Up creek without a paddle

Up creek without a paddle

Sleeping was difficult the night of July 31st, and the music blasting from the band had nothing to do with it.  Neither did the thunder rolling in the distance.  I knew the next few days were going to bring a lot of change and I was leaving a saltwater world that I loved.  But, I knew that with hard work and determination, I would be back soon.  

It hit me pretty hard pulling out of Dog River, heading east into the blinding sunrise.  It was my last day on saltwater and by the end of the day I would be over 30 miles inland.  After entering the main channel I pointed the bow towards the busy port of Mobile.  It is rather intimidating being on a 30 foot sailboat and navigating your way through the lower portion of the port. There are many large ships moored for loading and unloading cargo as well as many repair facilities.  After what seemed like an eternity, the ship traffic vanished and only the occasional fishing boat would blast by.  I was in the river.  

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Dredging operation heading into Mobile

 

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IMG_6673.jpgIMG_6681.jpgIMG_6684.jpgIMG_6689.jpgThe river wound its way back and forth and I was surprised to see water depths well into 40 and 50 feet deep.  I traveled until about 2 p.m. when I set anchor in a side branch in 25 feet of water.  Tows did not travel this route; however, I still stayed to one side of the creek and deployed my stern anchor to be on the safe side.  Shortly after getting everything set I noticed a branch in the distance that seemed closer than before.  There was a very slight current, less than 0.5 knots, and I could tell the branch was headed my way.  Then, upon closer inspection, my stomach lurched as I realized this “branch”  was a tree that was longer than the boat and about 18 inches in diameter.  Before I could act, the tree had come alongside the boat and the roots, which were still attached, had gotten tangled into the stern anchor rode.  I managed to get the tree spun around but it was still tangled in the anchor rode.  I was able to reel in some line and then dump the line as fast as I could to try and get the rode to sink off the roots.  It payed off, and right as I reached the end of the rode the log rolled and slowly drifted towards the Gulf.   

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The tree that tried to pull me back to the Gulf.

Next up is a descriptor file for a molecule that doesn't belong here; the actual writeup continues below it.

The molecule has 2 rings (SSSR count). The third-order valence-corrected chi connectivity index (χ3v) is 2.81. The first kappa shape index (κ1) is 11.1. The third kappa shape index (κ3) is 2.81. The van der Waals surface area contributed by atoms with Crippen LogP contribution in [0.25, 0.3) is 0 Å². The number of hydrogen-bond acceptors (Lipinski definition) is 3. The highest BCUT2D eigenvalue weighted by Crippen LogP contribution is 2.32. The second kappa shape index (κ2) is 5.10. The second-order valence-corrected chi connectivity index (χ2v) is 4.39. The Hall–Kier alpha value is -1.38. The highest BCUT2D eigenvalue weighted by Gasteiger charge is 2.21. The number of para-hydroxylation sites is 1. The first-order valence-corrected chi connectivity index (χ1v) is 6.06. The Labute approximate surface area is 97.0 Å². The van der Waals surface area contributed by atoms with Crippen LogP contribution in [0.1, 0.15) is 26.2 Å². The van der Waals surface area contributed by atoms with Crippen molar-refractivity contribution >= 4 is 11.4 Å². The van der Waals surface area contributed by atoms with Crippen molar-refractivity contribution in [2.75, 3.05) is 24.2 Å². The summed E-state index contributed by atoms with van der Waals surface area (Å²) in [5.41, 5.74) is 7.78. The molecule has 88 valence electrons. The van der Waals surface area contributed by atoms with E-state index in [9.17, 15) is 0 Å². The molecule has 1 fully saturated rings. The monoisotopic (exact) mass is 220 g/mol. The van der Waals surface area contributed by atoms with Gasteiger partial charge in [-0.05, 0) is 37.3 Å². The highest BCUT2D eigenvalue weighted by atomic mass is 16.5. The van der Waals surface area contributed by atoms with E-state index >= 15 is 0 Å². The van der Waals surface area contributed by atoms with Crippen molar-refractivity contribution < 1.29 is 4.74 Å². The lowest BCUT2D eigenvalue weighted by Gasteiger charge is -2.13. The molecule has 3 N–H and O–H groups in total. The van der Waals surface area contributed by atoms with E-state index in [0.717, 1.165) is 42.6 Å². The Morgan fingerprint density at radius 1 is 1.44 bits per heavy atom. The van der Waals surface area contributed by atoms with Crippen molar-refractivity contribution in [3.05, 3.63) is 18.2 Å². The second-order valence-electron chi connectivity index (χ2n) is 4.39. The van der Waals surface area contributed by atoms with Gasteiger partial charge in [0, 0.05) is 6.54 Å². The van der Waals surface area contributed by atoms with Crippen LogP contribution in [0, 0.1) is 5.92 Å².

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It wasn’t much longer before a thunderstorm began forming above me. Imagine that. Fortunately the worst of it went to the west of me.  The next day left me attempting to make over 70 miles, one lock, and arrive at Bobby’s Fish Camp before dark.  I awoke at 0430 to prep the boat for an early start.  When the sliver of first light appeared all I saw around me was fog.  I had to make good time the whole day in order to make it through the lock before dark and the thick mist surrounding me was not a good start to the morning.  I slowly raised both anchors and motored towards the main channel.  I fought thick pockets of fog limiting my visibility to the bow of the boat until about 0730.  My main concern was confronting a tow in the middle of the channel so I slowed to a comfortable speed close to the bank.  Fortunately my AIS system was a major asset for the trip.  I was able to see where the big boats were and plan accordingly.  Eventually the fog lifted and the old Yanepillar was able to be brought up to an acceptable cruising rpm.  I eventually approached  a small tow measuring 2 wide and 3 long.  When they are on an open waterway they can keep their speed up.  However, every twist in a riverbend  they approach requires coming almost to a complete stop to power the heavy cargo around the narrow bends and shoals that make up the smaller river systems.  And when you are on a sailboat trying to make a schedule you have only one choice; to pass them on the straight away.  Passing a tow aboard a slow moving sailboat feels similar to passing a semi truck in a clown car.  I do feel compelled to say that all the tow captains were courteous, helpful and easy to communicate with along the trip.